Personal Development

What Happens When Our Dreams Change

A couple pens and a blue notebook with the imprint "Moments of Genius" on the front

When I was 5 years old I had my mind made up that I was going to be an ambulance driver. I knew there was no other job I would love as much because I would get to turn on the sirens and speed through traffic (saving people’s lives was just a bonus to me.) Anytime someone would ask me what I wanted to be, I would say with complete certainty and not an ounce of doubt, ‘I’m going to be an ambulance driver.’

A week later I wanted to be a world renowned author.

The older we get the higher the pressure becomes when people ask “What do you want to be when you grow up?” No longer can we fantasize about all the great possibilities out there, because in university we are forced to decide on a major, and from there people ask us “What job do you want when you graduate?” It’s as if we can only have one job in our line of vision, because if we have several then people might think we’re confused or sidetracked.

I’m currently in my third year of RTA Media Production, and the reason I chose that program is because when I was 11 years old I fell in love with TV shows. I was fascinated with how much I could relate to a character or a storyline, and how when a song fitted a scene it could change my entire mood. It made sense to me to base my career on something I was passionate about, and so from the age of 12 I decided I wanted to be a TV producer. This dream gave me a purpose. It was an escape for me during high school, and something I always had to look forward to. But recently I’ve been thinking whether I still want to be a TV producer because I’m passionate about production, or whether it’s because it’s what I’ve what I always thought I wanted.

Between the ages of 19 and 21 I changed so much, as most university students do. I look back on outfits I wore two years ago or the way I styled my hair and I wonder what I could have been thinking. I reflect on habits I had that drifted away, or interests that I no longer have. We are constantly changing, evolving and adapting to new environments and situations which broaden our perspective. Since studying TV production I’ve realized that I’m still deeply passionate about the industry, but like most other students I am developing other interests. The fact that I enjoy working in multiple aspects of my program used to scare me because so many other people have a particular focus and know exactly what job they want when they graduate. But why should we have to?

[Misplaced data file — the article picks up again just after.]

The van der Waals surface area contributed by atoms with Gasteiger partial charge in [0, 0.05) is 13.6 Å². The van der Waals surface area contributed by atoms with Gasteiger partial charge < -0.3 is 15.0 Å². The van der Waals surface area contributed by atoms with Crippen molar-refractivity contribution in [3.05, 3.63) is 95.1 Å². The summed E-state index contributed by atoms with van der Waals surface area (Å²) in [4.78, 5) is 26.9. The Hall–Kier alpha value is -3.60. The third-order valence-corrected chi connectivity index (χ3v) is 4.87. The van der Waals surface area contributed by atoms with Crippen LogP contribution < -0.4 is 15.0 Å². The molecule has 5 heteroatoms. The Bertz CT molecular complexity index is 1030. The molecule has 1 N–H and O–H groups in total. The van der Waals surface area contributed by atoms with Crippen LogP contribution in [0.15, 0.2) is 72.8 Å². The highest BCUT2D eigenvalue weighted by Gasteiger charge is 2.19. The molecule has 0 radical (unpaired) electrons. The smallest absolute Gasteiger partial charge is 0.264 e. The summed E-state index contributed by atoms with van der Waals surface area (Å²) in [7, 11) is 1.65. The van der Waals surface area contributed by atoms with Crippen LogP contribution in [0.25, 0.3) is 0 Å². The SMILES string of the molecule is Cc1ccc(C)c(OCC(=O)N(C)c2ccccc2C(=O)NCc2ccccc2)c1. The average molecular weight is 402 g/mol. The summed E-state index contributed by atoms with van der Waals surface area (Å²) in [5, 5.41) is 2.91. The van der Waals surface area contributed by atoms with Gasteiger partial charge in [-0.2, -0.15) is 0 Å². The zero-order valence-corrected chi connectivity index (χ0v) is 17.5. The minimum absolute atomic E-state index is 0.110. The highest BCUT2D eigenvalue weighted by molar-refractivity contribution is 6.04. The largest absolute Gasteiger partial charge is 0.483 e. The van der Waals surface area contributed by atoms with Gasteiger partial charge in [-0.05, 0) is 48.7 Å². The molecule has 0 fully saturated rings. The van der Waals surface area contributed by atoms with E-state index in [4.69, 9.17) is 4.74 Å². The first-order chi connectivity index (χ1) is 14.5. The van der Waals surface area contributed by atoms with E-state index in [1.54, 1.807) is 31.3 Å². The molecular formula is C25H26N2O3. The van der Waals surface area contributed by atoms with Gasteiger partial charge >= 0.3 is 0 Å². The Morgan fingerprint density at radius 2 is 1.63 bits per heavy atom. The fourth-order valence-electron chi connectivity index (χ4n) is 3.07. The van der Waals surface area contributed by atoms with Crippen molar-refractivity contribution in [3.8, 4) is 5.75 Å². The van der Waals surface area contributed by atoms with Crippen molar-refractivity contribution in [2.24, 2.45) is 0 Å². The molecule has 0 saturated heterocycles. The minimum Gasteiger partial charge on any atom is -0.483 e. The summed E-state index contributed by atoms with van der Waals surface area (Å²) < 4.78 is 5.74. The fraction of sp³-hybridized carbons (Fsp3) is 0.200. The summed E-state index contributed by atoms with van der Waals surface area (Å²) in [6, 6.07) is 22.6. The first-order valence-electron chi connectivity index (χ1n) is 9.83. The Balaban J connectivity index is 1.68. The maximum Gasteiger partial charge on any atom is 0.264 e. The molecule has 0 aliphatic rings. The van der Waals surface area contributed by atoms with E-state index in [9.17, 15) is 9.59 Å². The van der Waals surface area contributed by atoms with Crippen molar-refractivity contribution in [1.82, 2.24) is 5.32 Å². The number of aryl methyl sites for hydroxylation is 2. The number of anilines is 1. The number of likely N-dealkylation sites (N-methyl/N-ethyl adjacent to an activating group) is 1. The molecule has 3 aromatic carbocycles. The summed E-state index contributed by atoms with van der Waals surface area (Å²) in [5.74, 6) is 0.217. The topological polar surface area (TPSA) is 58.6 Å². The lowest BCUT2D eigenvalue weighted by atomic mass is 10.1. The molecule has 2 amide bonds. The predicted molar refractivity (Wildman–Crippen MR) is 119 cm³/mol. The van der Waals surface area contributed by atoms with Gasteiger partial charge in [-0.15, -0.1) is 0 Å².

It would be wrong for me to shut out other passions just because I’ve always thought I should be a TV producer. There are multiple talents that we possess, and several areas of study we can be interested in, and we would be doing a disservice to ourselves if we didn’t explore our potential. I decided last year to take a minor in English and to pursue my love for storytelling, and it has allowed me to imagine several possibilities for myself beyond graduation rather than just one. A lot of students feel the pressure to find just one focus but I think university should be the time when we explore our passions and gather more interests. Working as a Stage Manager for the Ryerson Musical Theatre Company is something I did to fill in volunteer hours but it became a passion for me. Taking a dramatic writing class made me realize that my passion for screenwriting is stronger than my interest for on screen production. I would recommend for any student to not only involve themselves in the school community but to take a variety of electives. Talk to your program adviser, explore your options and above all challenge yourself.  

I’ve decided to not give just one answer to the question of “What do you want to be when you grow up?” I want to be lots of things. Maybe I’ll be a writer, because storytelling is something I’ve always loved. Or maybe I’ll work some more in theater production again. Or maybe I haven’t discovered who or what I’m supposed to be yet, and there’s nothing wrong with that either. Mostly I just want to be happy, and I think that as long as I’m following my gut instincts and constantly pursuing something I love I will get there, even if it’s somewhere I didn’t expect. 

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Sunita Singh Hans
3rd year RTA Media Production student from Northern Ireland who loves travelling, blogging, sharing stories and obsessing over TV shows.